SCIENTIFIC NAME: Canis lupus
STATUS: Federally protected as endangered in the lower 48, except in Michigan, Minnesota, and Wisconsin.
HABITAT: Broadly defined, wherever there is sufficient prey and large blocks of habitat with few humans.
LIFE HISTORY: Highly social; live in packs of typically four or more related individuals, led by a dominant pair, male and female, who mate. Packs defend territories that range from 10 square miles to 1,000 square miles, dependent on prey availability.
THREATS: Persistent intolerance among humans to wolves' presence, loss of habitat.
FORMER RANGE: Entire northern hemisphere.
CURRENT POPULATION: About 4,400 in the lower 48 states; estimated 1,300 in Rocky Mountain West, 3,000 in Great Lakes and 60 in New Mexico and Arizona.
Wolves are the ancestors of every breed of domestic dog from pugs to poodles, but for decades, they were treated as anything but man's best friend. Colonists to North America arrived with a hatred and fear of wolves and established bounties as early as 1607 to kill the animals. As the settlers killed off more and more of the wolves' traditional prey, such as buffalo and elk, wolves turned more and more to hunting livestock -- setting off a rivalry that continues today.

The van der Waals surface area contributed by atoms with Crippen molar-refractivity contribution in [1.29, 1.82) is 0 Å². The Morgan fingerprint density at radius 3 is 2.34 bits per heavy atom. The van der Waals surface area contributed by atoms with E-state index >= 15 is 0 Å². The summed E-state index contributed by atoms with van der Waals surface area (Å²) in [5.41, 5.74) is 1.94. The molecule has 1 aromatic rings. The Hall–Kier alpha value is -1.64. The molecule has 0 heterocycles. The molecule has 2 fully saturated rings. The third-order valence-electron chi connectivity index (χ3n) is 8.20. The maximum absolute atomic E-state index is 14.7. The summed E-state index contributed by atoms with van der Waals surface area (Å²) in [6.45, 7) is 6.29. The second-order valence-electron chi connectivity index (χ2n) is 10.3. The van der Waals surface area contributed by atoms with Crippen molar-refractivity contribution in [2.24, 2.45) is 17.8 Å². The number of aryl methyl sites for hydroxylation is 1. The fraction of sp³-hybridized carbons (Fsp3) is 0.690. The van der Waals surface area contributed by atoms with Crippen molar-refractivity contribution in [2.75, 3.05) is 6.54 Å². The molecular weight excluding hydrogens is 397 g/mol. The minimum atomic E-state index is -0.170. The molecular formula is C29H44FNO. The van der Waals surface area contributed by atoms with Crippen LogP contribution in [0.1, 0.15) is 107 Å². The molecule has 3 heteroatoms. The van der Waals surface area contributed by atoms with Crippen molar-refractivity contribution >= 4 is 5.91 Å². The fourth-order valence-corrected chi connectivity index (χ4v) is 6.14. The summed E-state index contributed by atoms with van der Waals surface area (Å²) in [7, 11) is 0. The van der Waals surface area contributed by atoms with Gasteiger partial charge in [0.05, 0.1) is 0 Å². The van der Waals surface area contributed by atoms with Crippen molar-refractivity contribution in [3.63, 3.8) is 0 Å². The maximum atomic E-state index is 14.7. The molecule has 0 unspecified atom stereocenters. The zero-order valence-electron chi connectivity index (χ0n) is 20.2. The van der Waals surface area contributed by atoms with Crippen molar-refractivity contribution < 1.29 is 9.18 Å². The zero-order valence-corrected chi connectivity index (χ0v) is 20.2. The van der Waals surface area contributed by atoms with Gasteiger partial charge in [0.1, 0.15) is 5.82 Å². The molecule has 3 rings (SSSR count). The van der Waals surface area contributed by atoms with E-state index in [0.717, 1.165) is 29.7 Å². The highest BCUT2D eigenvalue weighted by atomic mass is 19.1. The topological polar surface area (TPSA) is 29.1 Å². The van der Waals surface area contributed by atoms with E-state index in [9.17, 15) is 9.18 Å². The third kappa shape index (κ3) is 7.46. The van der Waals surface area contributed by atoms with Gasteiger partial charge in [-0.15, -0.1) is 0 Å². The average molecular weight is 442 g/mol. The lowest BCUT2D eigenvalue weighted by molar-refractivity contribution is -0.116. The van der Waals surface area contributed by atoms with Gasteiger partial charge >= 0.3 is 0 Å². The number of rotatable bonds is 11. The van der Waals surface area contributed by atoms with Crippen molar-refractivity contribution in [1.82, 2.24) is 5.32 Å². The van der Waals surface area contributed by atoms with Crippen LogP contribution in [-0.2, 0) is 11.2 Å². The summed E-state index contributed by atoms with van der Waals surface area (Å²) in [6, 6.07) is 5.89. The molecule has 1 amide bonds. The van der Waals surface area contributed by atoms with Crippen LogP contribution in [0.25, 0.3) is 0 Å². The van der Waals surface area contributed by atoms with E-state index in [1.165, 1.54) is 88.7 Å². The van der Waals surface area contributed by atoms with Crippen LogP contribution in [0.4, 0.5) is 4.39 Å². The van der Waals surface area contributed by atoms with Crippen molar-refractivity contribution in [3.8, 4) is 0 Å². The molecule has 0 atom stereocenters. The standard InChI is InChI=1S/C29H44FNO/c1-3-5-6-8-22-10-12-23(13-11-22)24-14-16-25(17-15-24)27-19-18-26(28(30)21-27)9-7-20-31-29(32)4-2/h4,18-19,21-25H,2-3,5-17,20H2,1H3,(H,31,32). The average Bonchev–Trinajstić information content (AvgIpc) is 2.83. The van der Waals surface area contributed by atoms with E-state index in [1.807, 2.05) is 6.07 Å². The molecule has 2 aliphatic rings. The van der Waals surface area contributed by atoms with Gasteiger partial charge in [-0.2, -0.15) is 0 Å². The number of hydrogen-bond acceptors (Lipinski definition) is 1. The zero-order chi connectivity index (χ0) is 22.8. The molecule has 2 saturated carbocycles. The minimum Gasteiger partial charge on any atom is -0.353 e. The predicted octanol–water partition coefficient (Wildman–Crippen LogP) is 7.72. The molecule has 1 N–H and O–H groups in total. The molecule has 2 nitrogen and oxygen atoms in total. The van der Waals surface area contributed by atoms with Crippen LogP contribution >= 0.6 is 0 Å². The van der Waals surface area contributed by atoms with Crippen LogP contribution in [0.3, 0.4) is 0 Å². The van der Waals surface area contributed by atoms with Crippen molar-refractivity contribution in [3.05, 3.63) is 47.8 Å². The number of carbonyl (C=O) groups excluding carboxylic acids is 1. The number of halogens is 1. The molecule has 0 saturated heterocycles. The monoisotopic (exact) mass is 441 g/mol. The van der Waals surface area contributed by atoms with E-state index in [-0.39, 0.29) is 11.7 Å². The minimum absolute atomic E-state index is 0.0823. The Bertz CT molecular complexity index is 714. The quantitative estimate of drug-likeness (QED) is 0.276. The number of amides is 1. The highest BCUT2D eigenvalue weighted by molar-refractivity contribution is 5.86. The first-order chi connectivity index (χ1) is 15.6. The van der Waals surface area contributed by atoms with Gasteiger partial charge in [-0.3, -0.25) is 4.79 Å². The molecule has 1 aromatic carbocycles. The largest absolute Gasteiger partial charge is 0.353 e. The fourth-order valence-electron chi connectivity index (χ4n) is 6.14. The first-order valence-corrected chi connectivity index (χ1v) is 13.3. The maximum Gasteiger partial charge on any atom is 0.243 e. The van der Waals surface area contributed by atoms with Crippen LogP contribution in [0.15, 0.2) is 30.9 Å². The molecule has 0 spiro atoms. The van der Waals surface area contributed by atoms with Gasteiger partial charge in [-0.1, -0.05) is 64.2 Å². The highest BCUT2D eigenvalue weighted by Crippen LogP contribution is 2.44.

A federal agent shot what was considered the last wolf in Yellowstone Park in 1930. In 1995, 22 years after the gray wolf was listed as an endangered species, the U.S. Fish and Wildlife Service launched an ambitious program to reintroduce wolves to Yellowstone Park and the wildlands of Idaho's Selway Bitterroot ecosystem. The 66 reintroduced wolves bred and prospered, and there are now an estimated 1,300 wolves in the Rocky Mountain West.
The federal government has proposed removing Rocky Mountain wolves from the endangered species list. NRDC is engaged in a campaign to oppose this premature removal of federal protections, which would threaten the wolves' comeback and open the door for states to kill hundreds of wolves.